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Their curiosity satisfied, the thrill-seekers depart, whereupon the Queen of Counterfeiters serves up the results of her labors: she was only making waffles. Despite the “genuine” textures of the gangland saloon, we realize that it was all just an act, staged to extract dollars from gullible tourists. The guide sticks his head into the saloon and announces their next customer. Some poor goof wants to see a Chinese joint. In a matter of seconds, the small army of cons transforms the saloon into an opium den, bringing out lacquered crates and scrambling up into bunk beds with long pipes.

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And in steps our hero. First seen in a mysterious, imposing silhouette, the Dude from Duluth rather underwhelms us when he appears in person. Another trick. Another chuckle.

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The crew of racketeers proceeds to put on a new show for the Dude. Through it all, he overreacts to each fresh exotic shock: cowering dope fiends begging for money, an overly solicitous Tong proprietor, and the agonized pleas of the Queen of Chinatown.

The fakers manage to extort an ungodly sum of money from the Dude and send him scuttling away…but he stops at the door, lets his lackey in, and flashes a badge. What a sting!

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After roundly lecturing the group of flimflammers, the Dude graciously accepts a bribe in exchange for not hauling the lot of them to the station. The Dude saunters out. Oh, he left something behind: his badge. But wait…

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He’s no policeman. He conned the cons with nothing more than guts and a gas inspector’s badge.

Within the space of a few minutes, our perception of the protagonist thus radically changes—twice. His modulation from startled gentleman slummer to wily undercover cop to consummate scoundrel impresses the audience. His nimbleness of identity wins over our good humor in spite of—or maybe thanks to—that reptilian glint in his eye and his beastly indifference.

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More important, a lot of the comedy of the scene depends on our brain cache of movie-going experiences. The racketeers expertly summon up a bunch of cues that signify certain romanticized locales, not as they really are (probably) but rather as they’re typically depicted. These hustlers know how we’ve been conditioned to read and anticipate these cues.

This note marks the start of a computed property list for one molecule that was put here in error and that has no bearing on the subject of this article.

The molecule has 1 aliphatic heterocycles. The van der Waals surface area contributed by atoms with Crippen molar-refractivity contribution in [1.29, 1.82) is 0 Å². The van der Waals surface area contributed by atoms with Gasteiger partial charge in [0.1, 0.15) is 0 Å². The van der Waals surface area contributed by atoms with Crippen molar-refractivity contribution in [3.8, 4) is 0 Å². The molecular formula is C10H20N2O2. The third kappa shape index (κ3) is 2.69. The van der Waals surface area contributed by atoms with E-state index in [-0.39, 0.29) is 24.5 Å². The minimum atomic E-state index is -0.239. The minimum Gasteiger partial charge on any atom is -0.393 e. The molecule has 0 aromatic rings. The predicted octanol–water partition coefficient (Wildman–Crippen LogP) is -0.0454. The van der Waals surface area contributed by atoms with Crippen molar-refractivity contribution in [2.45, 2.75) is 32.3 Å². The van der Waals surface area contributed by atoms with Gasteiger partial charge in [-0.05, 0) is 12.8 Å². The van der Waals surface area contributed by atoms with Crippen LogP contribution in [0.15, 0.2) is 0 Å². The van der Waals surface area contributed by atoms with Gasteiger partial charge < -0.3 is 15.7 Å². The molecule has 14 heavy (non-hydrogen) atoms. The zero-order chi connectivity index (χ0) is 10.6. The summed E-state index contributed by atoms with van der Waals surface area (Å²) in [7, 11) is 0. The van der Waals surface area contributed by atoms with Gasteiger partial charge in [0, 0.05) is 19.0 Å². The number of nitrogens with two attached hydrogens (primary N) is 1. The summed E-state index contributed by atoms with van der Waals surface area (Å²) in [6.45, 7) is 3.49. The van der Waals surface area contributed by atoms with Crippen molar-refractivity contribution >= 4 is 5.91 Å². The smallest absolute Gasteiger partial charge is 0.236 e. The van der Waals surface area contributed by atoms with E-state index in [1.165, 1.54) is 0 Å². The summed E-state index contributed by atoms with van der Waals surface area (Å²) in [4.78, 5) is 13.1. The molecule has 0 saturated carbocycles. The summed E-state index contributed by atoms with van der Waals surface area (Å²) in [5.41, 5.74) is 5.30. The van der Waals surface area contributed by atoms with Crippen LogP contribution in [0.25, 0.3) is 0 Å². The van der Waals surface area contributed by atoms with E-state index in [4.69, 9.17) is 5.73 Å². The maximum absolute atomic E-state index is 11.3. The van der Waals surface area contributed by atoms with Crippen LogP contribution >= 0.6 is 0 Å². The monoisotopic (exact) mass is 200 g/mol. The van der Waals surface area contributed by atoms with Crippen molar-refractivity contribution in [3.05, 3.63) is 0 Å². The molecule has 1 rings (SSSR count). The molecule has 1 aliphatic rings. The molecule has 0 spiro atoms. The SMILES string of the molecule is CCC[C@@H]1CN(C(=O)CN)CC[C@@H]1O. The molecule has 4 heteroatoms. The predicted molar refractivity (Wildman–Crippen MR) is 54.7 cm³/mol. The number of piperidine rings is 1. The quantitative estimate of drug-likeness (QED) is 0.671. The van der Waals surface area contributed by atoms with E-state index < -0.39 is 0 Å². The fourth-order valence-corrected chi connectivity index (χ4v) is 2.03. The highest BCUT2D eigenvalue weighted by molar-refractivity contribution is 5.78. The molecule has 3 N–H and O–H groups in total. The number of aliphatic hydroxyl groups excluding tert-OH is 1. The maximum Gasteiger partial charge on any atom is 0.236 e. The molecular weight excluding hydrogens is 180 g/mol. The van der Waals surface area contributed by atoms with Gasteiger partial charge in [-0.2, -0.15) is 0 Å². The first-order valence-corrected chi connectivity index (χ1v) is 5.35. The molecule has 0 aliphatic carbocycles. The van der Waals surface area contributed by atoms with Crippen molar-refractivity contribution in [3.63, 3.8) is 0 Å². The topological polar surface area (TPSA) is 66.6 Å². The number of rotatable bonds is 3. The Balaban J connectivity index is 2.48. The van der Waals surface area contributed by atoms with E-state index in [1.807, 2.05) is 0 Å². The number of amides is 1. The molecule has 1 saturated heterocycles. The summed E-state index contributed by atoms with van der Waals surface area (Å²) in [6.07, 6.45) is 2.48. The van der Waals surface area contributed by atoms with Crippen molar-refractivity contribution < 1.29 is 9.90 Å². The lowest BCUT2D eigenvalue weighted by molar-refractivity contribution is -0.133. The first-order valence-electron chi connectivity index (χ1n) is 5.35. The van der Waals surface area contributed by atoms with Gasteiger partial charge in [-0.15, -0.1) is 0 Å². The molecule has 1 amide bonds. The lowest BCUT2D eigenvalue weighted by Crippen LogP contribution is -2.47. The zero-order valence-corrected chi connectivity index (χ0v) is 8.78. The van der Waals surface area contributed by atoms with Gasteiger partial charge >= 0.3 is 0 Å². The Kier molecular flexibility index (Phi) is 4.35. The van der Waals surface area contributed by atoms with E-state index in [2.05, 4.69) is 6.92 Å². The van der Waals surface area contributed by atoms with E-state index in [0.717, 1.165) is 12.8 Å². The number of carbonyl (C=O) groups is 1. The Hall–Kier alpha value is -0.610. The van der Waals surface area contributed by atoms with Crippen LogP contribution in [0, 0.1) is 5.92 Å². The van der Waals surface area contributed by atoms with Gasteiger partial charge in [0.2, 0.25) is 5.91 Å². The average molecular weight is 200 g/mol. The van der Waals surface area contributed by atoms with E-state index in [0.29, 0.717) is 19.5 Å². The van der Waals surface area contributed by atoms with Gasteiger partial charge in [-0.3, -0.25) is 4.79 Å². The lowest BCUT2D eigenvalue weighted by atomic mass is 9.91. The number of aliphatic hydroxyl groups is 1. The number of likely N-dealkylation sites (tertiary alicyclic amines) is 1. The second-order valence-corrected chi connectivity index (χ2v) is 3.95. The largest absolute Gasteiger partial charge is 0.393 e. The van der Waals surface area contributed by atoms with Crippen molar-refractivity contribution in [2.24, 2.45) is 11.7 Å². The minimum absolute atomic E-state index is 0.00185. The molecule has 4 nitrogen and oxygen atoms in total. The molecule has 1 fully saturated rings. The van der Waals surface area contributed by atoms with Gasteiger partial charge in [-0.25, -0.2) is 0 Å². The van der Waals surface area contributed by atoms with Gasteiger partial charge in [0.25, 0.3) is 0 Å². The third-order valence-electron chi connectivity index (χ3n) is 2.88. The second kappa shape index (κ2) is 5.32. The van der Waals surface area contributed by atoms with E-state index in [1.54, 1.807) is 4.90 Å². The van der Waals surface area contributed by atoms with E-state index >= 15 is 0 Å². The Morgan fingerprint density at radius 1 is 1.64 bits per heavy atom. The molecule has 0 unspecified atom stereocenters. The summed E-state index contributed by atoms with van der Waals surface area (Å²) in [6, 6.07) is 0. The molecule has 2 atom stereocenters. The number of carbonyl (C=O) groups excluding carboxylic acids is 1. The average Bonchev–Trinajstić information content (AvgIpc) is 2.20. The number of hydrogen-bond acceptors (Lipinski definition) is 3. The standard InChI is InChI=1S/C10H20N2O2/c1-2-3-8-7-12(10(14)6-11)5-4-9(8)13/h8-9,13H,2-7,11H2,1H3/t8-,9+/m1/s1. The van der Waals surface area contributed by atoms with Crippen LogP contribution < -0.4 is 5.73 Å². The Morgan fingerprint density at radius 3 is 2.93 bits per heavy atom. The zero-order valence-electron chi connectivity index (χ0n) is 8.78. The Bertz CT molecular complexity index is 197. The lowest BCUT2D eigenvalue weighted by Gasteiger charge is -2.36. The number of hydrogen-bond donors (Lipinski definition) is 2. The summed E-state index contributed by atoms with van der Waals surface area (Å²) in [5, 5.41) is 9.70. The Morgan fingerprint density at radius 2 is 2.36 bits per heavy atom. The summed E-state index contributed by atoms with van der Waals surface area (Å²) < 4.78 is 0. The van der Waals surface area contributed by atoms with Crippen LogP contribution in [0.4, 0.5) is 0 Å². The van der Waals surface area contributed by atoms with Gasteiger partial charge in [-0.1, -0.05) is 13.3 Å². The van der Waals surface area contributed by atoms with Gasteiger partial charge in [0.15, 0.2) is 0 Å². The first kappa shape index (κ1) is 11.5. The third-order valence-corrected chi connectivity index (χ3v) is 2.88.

In this way, the fake-outs within the film remind the audience of the fake-out that is film, of the thousand-and-one times we’ve seen a dive like the Bucket o’ Blood or an exaggerated Chinatown hovel in a movie and accepted it as reality. Paths to Paradise celebrates the creativity of crooks even as it debunks the clichés which Hollywood, that great community of swindlers, puts over on us regularly.

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The conclusion of the film, as the Dude speeds towards the Mexican border with the jewels and the girl, also riffs on this concept of pushing movie-land fraud to extremes. Road signs announcing DANGER! fly right into the camera. Spectacular high angle shots show a fleet of motorcycles careening around curvy mountain paths in pursuit of our hero—ahead by a nose.

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As the brilliant Walter Kerr explains in The Silent Clowns, “The business is flatly impossible… a gleeful seizing on silent-comedy permissiveness… Griffith’s planning eye has told him precisely what camera angles are needed to validate the gag while reveling in its preposterousness.”

The joke’s on you and me, the viewers who inevitably recognize but condone the shenanigans. And unlike a lot of today’s “meta-humor,” this dose from 1925 is actually funny. Griffith exposes filmdom’s cheating—then uses it to his and our benefit.